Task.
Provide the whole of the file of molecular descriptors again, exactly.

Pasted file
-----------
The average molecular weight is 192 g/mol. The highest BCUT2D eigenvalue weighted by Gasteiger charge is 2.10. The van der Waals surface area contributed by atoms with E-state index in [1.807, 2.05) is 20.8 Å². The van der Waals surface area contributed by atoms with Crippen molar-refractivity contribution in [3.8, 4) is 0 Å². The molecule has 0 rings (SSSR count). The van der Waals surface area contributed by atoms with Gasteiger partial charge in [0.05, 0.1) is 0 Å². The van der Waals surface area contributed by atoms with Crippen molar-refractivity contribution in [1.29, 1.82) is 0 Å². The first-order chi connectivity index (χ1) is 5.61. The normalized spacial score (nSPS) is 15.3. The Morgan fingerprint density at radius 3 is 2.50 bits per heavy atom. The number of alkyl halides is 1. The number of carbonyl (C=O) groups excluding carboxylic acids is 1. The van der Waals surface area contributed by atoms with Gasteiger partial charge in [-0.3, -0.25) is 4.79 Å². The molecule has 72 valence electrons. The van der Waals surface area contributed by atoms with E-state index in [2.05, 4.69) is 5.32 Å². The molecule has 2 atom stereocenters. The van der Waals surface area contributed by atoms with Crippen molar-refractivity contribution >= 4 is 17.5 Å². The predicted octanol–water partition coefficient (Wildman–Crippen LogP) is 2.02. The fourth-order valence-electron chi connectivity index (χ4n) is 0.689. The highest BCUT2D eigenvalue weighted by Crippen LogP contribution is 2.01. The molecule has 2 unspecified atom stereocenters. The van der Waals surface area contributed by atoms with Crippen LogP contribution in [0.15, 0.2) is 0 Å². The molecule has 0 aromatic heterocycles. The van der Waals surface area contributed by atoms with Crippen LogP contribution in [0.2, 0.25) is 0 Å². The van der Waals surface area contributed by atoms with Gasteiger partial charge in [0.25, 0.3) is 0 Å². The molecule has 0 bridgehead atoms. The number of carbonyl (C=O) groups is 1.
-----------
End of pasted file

The average molecular weight is 192 g/mol. The highest BCUT2D eigenvalue weighted by Gasteiger charge is 2.10. The van der Waals surface area contributed by atoms with E-state index in [1.807, 2.05) is 20.8 Å². The van der Waals surface area contributed by atoms with Crippen molar-refractivity contribution in [3.8, 4) is 0 Å². The molecule has 0 rings (SSSR count). The van der Waals surface area contributed by atoms with Gasteiger partial charge in [0.05, 0.1) is 0 Å². The van der Waals surface area contributed by atoms with Crippen molar-refractivity contribution in [1.29, 1.82) is 0 Å². The first-order chi connectivity index (χ1) is 5.61. The normalized spacial score (nSPS) is 15.3. The Morgan fingerprint density at radius 3 is 2.50 bits per heavy atom. The number of alkyl halides is 1. The number of carbonyl (C=O) groups excluding carboxylic acids is 1. The van der Waals surface area contributed by atoms with Gasteiger partial charge in [-0.3, -0.25) is 4.79 Å². The molecule has 72 valence electrons. The van der Waals surface area contributed by atoms with E-state index in [2.05, 4.69) is 5.32 Å². The molecule has 2 atom stereocenters. The van der Waals surface area contributed by atoms with Crippen molar-refractivity contribution >= 4 is 17.5 Å². The predicted octanol–water partition coefficient (Wildman–Crippen LogP) is 2.02. The fourth-order valence-electron chi connectivity index (χ4n) is 0.689. The highest BCUT2D eigenvalue weighted by Crippen LogP contribution is 2.01. The molecule has 2 unspecified atom stereocenters. The van der Waals surface area contributed by atoms with Crippen LogP contribution in [0.15, 0.2) is 0 Å². The molecule has 0 aromatic heterocycles. The van der Waals surface area contributed by atoms with Crippen LogP contribution in [0.2, 0.25) is 0 Å². The van der Waals surface area contributed by atoms with Gasteiger partial charge in [0.25, 0.3) is 0 Å². The molecule has 0 bridgehead atoms. The number of carbonyl (C=O) groups is 1.